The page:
Crisis response in the time of COVID: How accessing a global network provides value for your business

This article appeared originally in WMRE.

Whether in the United States or Europe, the coronavirus thrust businesses across the globe into new ways of operating and the pandemic has since dwarfed all other concerns. Relationships with our colleagues, clients, and customers, became 100 percent virtual. As a result, the way in which businesses now interact within workplaces, source from manufacturers, and supply customers, has changed significantly and in many cases, irreversibly.

The latest Deloitte survey of CFOs highlights their opinion of the order of risks posed by events across the world. Not surprisingly, the pandemic is the most critical.

Many businesses have thrived in this crisis, while others have gone into defensive mode. For the latter, Deloitte reports cost reduction as a top priority, alongside an increased focus on efficient utilization and optimization of real estate assets and, for some, a reduction in CapEx spend.

UK CFO Survey

As businesses went in survival mode, real estate advisors responded quickly to provide support. Across the SIOR Global Network, we have seen our members respond to clients who have experienced success and clients who have faced enormous challenges. In both cases members have relied on the significant counsel, resources and data provided by their SIOR colleagues.

At both DeVono cresa and Sentry Commercial, we quickly responded by putting additional support structures in place to assist our clients. Being mindful that decisions made in haste and without context and data can have adverse long-term consequences.

These additional services have included the following:

  • Business consultation, including high level insight to portfolio optimization
  • COVID-19 FAQ guidance
  • Acquisition of government and state support
  • Cashflow preservation guidance, including rent deferral, blend and extend lease negotiations, and operating expense savings
  • Sector by sector “back to work” guidance
  • Risk assessment
  • Workplace design and layout assistance, including the ever-evolving design of the “post-COVID” office

The pandemic has forced CRE companies to review the way they function and the services they provide. Top of the list is CRE’s online capabilities and technological platform. The industry, a notorious laggard in tech adoption, has advanced its tech utilization over the past seven months. From CRMs to use of data and analytics, to technology used to maximize facility and property functionality. Many CRE service providers are turning to technology to drive value for employees and clients.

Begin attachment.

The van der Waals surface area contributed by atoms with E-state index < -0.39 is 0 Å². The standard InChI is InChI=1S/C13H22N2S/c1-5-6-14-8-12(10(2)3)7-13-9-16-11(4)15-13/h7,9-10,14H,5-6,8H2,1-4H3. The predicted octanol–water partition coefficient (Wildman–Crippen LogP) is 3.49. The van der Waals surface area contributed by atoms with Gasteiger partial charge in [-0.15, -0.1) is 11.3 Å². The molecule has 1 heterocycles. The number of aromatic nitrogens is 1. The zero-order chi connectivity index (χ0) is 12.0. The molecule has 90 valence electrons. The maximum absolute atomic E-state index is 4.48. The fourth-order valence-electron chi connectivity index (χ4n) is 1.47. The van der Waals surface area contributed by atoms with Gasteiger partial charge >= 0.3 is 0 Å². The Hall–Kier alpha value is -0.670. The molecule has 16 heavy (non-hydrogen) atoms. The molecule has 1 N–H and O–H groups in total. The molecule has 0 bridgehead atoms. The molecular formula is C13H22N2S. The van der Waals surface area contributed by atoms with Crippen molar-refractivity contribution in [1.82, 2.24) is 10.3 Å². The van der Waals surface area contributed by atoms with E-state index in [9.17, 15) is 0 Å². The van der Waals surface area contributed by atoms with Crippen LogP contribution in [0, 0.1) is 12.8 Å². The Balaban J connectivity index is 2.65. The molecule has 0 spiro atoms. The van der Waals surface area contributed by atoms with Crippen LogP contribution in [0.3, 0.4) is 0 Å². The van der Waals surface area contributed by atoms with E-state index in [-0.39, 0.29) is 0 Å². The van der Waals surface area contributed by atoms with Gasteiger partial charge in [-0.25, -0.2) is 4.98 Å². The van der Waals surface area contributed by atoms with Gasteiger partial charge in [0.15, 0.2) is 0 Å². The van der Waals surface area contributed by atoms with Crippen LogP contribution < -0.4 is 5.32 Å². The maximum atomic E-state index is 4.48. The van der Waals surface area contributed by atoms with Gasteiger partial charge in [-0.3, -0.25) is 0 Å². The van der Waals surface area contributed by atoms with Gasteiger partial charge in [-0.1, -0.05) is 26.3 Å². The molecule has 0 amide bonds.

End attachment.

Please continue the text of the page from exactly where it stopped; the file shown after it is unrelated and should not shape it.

UK CFO Survey

But questions remain about the long-term effects of the pandemic. In our opinion the biggest global question is the pandemic’s long-term effect on the office market. Work-from-home has opened the door for many changes in corporate office plans, which can include design changes, required amount of necessary office space, or the basis of occupation.

Flexible office leasing, once seen as something exclusively for start-ups and small businesses, today, it transcends many industries and sectors. As a part of the re-evaluation of the office that we’re seeing, there is a growing appreciation of the way flexible office solutions provide a means of addressing market uncertainty and controlling fixed and medium-term costs. Ultimately, the goal is to deliver quality collaborative environment whilst achieving flexibility and a balance of “tenure” within a property portfolio.

As we move forward into 2021, CRE pros have the skills, data, and technology required at our fingertips to provide well-informed counsel. Couple this with the support of colleagues in the industry, including our fellow SIOR’s, we will be able to provide our clients with the advice necessary to make sound, informed decisions that will successfully guide their companies through this pandemic and beyond.

By Mark Duclos and Paul Danks